Both walks will be followed by free homemade desserts at the Miles Thomas House (Senior Center) on Main Street, which will be transformed into a U.S.O. for the evening. » Continue Reading.
Nicholas and Nicola Bell, with their baby Poppy, were the first people to complete a new quest that links Crown Point, NY with Chimney Point, VT. The British family followed clues on a Quest Map and answered seven riddles to obtain the quest’s treasure: a commemorative coin.
The Bridge Quest was developed through a partnership among the Champlain Valley National Heritage Partnership (CVNHP), Chimney Point State Historic Site, Crown Point State Historic Site, Lake Champlain Visitors Center, and the Crown Point State Campground. » Continue Reading.
The Chapman Museum in Glens Falls will host William R. Griffith, author of the new book, The Battle of Lake George: England’s First Triumph in the French and Indian War (History Press, 2016) on Sunday, September 25th at 2 pm.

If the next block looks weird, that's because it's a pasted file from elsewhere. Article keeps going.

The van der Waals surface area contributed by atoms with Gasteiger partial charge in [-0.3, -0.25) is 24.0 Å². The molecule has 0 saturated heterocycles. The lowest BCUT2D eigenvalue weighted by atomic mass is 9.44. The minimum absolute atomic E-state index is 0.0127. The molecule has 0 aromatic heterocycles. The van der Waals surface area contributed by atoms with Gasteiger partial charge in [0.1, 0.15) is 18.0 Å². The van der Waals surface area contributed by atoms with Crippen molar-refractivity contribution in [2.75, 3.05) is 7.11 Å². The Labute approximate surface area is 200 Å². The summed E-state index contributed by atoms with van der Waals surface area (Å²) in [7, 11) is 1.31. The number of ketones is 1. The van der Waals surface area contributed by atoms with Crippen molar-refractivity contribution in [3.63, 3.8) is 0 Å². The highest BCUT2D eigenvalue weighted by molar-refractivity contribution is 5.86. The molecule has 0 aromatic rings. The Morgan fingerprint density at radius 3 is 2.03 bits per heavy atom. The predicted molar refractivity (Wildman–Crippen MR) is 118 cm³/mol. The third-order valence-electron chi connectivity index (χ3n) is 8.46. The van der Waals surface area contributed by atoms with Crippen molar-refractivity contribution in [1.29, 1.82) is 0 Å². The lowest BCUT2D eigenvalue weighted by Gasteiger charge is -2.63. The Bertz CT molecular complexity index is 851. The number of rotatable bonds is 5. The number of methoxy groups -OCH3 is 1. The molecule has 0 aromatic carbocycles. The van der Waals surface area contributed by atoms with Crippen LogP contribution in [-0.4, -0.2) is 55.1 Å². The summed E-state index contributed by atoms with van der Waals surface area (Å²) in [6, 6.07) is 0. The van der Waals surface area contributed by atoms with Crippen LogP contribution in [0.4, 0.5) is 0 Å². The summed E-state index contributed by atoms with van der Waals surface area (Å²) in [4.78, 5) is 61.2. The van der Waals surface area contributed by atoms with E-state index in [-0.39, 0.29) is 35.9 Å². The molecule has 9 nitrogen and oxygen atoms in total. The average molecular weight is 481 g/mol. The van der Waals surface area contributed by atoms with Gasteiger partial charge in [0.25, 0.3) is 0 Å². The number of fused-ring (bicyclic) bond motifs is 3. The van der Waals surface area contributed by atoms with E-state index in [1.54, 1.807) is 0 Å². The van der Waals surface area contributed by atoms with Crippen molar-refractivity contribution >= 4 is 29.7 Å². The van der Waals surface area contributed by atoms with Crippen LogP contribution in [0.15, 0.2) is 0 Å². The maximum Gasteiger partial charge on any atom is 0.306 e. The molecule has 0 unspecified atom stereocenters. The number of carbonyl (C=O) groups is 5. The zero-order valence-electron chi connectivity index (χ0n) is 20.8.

In the early morning of September 8, 1755, a force of French Regulars, Canadians and Indians crouched unseen in a ravine south of Lake George. Under the command of French general Jean-Armand, Baron de Dieskau, the men ambushed the approaching British forces, sparking a bloody conflict for control of the lake and its access to New York’s interior. British commander William Johnson rallied his men through the barrage of enemy fire to send the French retreating north to Ticonderoga. The stage was set for one of the most contested regions throughout the rest of the conflict. » Continue Reading.
New Hampshire’s famous Presidential Range in the White Mountains has many peaks named after presidents and other famous statesmen. While we don’t have a range here in the Adirondacks dedicated to our nation’s leaders, we do have several mountains that bear presidential surnames. They weren’t necessarily named after White House occupants, but the name is the key if you like trivia games, which I do. Giving it some thought, how many can you name?